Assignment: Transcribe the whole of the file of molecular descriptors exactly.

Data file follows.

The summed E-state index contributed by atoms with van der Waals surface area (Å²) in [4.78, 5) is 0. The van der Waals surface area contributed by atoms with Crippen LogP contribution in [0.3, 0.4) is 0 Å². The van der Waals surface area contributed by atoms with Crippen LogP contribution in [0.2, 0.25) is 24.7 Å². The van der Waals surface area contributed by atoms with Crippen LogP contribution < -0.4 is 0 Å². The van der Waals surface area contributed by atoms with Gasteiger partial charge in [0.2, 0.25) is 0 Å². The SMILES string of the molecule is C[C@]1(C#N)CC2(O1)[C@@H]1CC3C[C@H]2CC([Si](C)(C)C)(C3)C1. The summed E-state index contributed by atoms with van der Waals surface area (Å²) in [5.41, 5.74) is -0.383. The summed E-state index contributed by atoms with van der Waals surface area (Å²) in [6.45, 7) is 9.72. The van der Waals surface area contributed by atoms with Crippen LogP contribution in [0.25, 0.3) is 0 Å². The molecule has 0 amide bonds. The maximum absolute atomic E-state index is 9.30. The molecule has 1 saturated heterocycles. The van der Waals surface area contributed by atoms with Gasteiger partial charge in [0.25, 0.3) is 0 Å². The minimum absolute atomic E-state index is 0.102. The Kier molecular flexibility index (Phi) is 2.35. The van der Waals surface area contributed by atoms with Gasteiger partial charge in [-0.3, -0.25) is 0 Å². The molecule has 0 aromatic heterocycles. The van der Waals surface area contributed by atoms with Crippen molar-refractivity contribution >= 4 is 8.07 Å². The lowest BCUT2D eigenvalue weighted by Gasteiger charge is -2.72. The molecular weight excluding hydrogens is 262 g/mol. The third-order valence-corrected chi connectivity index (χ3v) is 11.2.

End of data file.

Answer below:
The summed E-state index contributed by atoms with van der Waals surface area (Å²) in [4.78, 5) is 0. The van der Waals surface area contributed by atoms with Crippen LogP contribution in [0.3, 0.4) is 0 Å². The van der Waals surface area contributed by atoms with Crippen LogP contribution in [0.2, 0.25) is 24.7 Å². The van der Waals surface area contributed by atoms with Crippen LogP contribution < -0.4 is 0 Å². The van der Waals surface area contributed by atoms with Gasteiger partial charge in [0.2, 0.25) is 0 Å². The SMILES string of the molecule is C[C@]1(C#N)CC2(O1)[C@@H]1CC3C[C@H]2CC([Si](C)(C)C)(C3)C1. The summed E-state index contributed by atoms with van der Waals surface area (Å²) in [5.41, 5.74) is -0.383. The summed E-state index contributed by atoms with van der Waals surface area (Å²) in [6.45, 7) is 9.72. The van der Waals surface area contributed by atoms with Crippen LogP contribution in [0.25, 0.3) is 0 Å². The molecule has 0 amide bonds. The maximum absolute atomic E-state index is 9.30. The molecule has 1 saturated heterocycles. The van der Waals surface area contributed by atoms with Gasteiger partial charge in [0.25, 0.3) is 0 Å². The minimum absolute atomic E-state index is 0.102. The Kier molecular flexibility index (Phi) is 2.35. The van der Waals surface area contributed by atoms with Gasteiger partial charge in [-0.3, -0.25) is 0 Å². The molecule has 0 aromatic heterocycles. The van der Waals surface area contributed by atoms with Crippen molar-refractivity contribution >= 4 is 8.07 Å². The lowest BCUT2D eigenvalue weighted by Gasteiger charge is -2.72. The molecular weight excluding hydrogens is 262 g/mol. The third-order valence-corrected chi connectivity index (χ3v) is 11.2.